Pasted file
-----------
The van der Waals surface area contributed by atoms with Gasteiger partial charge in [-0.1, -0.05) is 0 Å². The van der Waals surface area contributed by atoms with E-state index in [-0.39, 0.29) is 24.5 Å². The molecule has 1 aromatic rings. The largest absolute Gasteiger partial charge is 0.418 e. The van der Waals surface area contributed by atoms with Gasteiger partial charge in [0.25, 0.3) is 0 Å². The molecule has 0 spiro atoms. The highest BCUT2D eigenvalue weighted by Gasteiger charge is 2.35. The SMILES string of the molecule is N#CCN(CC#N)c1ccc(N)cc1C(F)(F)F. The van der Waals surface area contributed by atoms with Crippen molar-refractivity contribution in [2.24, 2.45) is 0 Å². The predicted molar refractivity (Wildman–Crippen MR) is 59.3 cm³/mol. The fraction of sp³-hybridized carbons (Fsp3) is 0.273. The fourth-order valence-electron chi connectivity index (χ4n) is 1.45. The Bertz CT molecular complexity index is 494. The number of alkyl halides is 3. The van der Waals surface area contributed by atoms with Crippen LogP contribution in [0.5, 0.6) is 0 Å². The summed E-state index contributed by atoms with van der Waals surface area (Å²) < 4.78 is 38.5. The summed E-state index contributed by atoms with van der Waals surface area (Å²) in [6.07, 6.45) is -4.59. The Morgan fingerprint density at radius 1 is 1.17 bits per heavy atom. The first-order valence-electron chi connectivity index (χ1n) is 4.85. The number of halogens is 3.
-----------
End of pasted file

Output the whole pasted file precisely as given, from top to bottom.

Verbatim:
The van der Waals surface area contributed by atoms with Gasteiger partial charge in [-0.1, -0.05) is 0 Å². The van der Waals surface area contributed by atoms with E-state index in [-0.39, 0.29) is 24.5 Å². The molecule has 1 aromatic rings. The largest absolute Gasteiger partial charge is 0.418 e. The van der Waals surface area contributed by atoms with Gasteiger partial charge in [0.25, 0.3) is 0 Å². The molecule has 0 spiro atoms. The highest BCUT2D eigenvalue weighted by Gasteiger charge is 2.35. The SMILES string of the molecule is N#CCN(CC#N)c1ccc(N)cc1C(F)(F)F. The van der Waals surface area contributed by atoms with Crippen molar-refractivity contribution in [2.24, 2.45) is 0 Å². The predicted molar refractivity (Wildman–Crippen MR) is 59.3 cm³/mol. The fraction of sp³-hybridized carbons (Fsp3) is 0.273. The fourth-order valence-electron chi connectivity index (χ4n) is 1.45. The Bertz CT molecular complexity index is 494. The number of alkyl halides is 3. The van der Waals surface area contributed by atoms with Crippen LogP contribution in [0.5, 0.6) is 0 Å². The summed E-state index contributed by atoms with van der Waals surface area (Å²) < 4.78 is 38.5. The summed E-state index contributed by atoms with van der Waals surface area (Å²) in [6.07, 6.45) is -4.59. The Morgan fingerprint density at radius 1 is 1.17 bits per heavy atom. The first-order valence-electron chi connectivity index (χ1n) is 4.85. The number of halogens is 3.